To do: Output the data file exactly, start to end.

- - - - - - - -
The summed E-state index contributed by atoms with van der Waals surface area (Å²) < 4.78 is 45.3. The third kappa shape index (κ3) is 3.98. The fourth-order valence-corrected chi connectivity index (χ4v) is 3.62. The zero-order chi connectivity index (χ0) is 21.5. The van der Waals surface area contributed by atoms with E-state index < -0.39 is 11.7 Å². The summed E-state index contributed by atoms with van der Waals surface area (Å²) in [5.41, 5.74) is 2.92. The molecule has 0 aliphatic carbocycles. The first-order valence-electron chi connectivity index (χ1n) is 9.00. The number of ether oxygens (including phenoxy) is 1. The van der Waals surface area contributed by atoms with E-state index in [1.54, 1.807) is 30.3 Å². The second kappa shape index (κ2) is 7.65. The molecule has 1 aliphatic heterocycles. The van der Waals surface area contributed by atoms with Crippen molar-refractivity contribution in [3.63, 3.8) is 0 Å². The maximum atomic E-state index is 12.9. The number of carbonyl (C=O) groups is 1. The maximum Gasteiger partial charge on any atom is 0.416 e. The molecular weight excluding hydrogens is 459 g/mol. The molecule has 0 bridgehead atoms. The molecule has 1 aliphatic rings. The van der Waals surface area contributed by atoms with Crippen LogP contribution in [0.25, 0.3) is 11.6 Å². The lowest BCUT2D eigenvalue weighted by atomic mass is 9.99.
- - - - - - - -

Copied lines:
The summed E-state index contributed by atoms with van der Waals surface area (Å²) < 4.78 is 45.3. The third kappa shape index (κ3) is 3.98. The fourth-order valence-corrected chi connectivity index (χ4v) is 3.62. The zero-order chi connectivity index (χ0) is 21.5. The van der Waals surface area contributed by atoms with E-state index < -0.39 is 11.7 Å². The summed E-state index contributed by atoms with van der Waals surface area (Å²) in [5.41, 5.74) is 2.92. The molecule has 0 aliphatic carbocycles. The first-order valence-electron chi connectivity index (χ1n) is 9.00. The number of ether oxygens (including phenoxy) is 1. The van der Waals surface area contributed by atoms with E-state index in [1.54, 1.807) is 30.3 Å². The second kappa shape index (κ2) is 7.65. The molecule has 1 aliphatic heterocycles. The van der Waals surface area contributed by atoms with Crippen molar-refractivity contribution in [3.63, 3.8) is 0 Å². The maximum atomic E-state index is 12.9. The number of carbonyl (C=O) groups is 1. The maximum Gasteiger partial charge on any atom is 0.416 e. The molecular weight excluding hydrogens is 459 g/mol. The molecule has 0 bridgehead atoms. The molecule has 1 aliphatic rings. The van der Waals surface area contributed by atoms with Crippen LogP contribution in [0.25, 0.3) is 11.6 Å². The lowest BCUT2D eigenvalue weighted by atomic mass is 9.99.